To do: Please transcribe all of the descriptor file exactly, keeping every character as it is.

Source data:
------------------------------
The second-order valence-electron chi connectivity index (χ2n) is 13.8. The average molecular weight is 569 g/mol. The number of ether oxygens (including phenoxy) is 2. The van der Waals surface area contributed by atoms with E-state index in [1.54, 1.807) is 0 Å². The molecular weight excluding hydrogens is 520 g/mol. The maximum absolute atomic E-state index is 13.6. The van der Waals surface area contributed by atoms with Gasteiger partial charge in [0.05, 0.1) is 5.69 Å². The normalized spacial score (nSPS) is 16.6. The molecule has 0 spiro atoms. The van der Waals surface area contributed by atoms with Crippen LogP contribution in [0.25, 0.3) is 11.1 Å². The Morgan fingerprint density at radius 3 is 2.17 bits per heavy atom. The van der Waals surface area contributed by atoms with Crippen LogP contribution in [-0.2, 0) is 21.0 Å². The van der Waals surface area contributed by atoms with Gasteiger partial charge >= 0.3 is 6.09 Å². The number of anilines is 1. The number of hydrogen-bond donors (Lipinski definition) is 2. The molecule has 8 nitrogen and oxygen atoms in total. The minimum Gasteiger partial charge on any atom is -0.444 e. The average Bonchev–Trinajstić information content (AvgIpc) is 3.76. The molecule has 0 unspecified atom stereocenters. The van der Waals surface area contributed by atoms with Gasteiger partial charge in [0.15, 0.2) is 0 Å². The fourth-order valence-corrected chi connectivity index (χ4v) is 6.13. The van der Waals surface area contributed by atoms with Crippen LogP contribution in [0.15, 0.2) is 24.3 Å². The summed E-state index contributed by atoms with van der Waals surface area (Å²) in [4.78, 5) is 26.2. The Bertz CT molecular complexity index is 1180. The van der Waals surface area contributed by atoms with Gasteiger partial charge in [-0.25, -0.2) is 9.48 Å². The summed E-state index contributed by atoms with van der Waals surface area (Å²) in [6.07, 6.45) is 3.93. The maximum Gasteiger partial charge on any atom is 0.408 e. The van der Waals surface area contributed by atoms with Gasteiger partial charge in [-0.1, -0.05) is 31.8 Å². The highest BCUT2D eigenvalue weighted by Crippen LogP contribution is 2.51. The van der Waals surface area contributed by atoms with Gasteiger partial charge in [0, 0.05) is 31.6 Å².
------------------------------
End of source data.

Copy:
The second-order valence-electron chi connectivity index (χ2n) is 13.8. The average molecular weight is 569 g/mol. The number of ether oxygens (including phenoxy) is 2. The van der Waals surface area contributed by atoms with E-state index in [1.54, 1.807) is 0 Å². The molecular weight excluding hydrogens is 520 g/mol. The maximum absolute atomic E-state index is 13.6. The van der Waals surface area contributed by atoms with Gasteiger partial charge in [0.05, 0.1) is 5.69 Å². The normalized spacial score (nSPS) is 16.6. The molecule has 0 spiro atoms. The van der Waals surface area contributed by atoms with Crippen LogP contribution in [0.25, 0.3) is 11.1 Å². The Morgan fingerprint density at radius 3 is 2.17 bits per heavy atom. The van der Waals surface area contributed by atoms with Crippen LogP contribution in [-0.2, 0) is 21.0 Å². The van der Waals surface area contributed by atoms with Gasteiger partial charge >= 0.3 is 6.09 Å². The number of anilines is 1. The number of hydrogen-bond donors (Lipinski definition) is 2. The molecule has 8 nitrogen and oxygen atoms in total. The minimum Gasteiger partial charge on any atom is -0.444 e. The average Bonchev–Trinajstić information content (AvgIpc) is 3.76. The molecule has 0 unspecified atom stereocenters. The van der Waals surface area contributed by atoms with Gasteiger partial charge in [0.15, 0.2) is 0 Å². The fourth-order valence-corrected chi connectivity index (χ4v) is 6.13. The van der Waals surface area contributed by atoms with Crippen LogP contribution in [0.15, 0.2) is 24.3 Å². The summed E-state index contributed by atoms with van der Waals surface area (Å²) in [4.78, 5) is 26.2. The Bertz CT molecular complexity index is 1180. The van der Waals surface area contributed by atoms with Gasteiger partial charge in [-0.25, -0.2) is 9.48 Å². The summed E-state index contributed by atoms with van der Waals surface area (Å²) in [6.07, 6.45) is 3.93. The maximum Gasteiger partial charge on any atom is 0.408 e. The van der Waals surface area contributed by atoms with Gasteiger partial charge in [-0.1, -0.05) is 31.8 Å². The highest BCUT2D eigenvalue weighted by Crippen LogP contribution is 2.51. The van der Waals surface area contributed by atoms with Gasteiger partial charge in [0, 0.05) is 31.6 Å².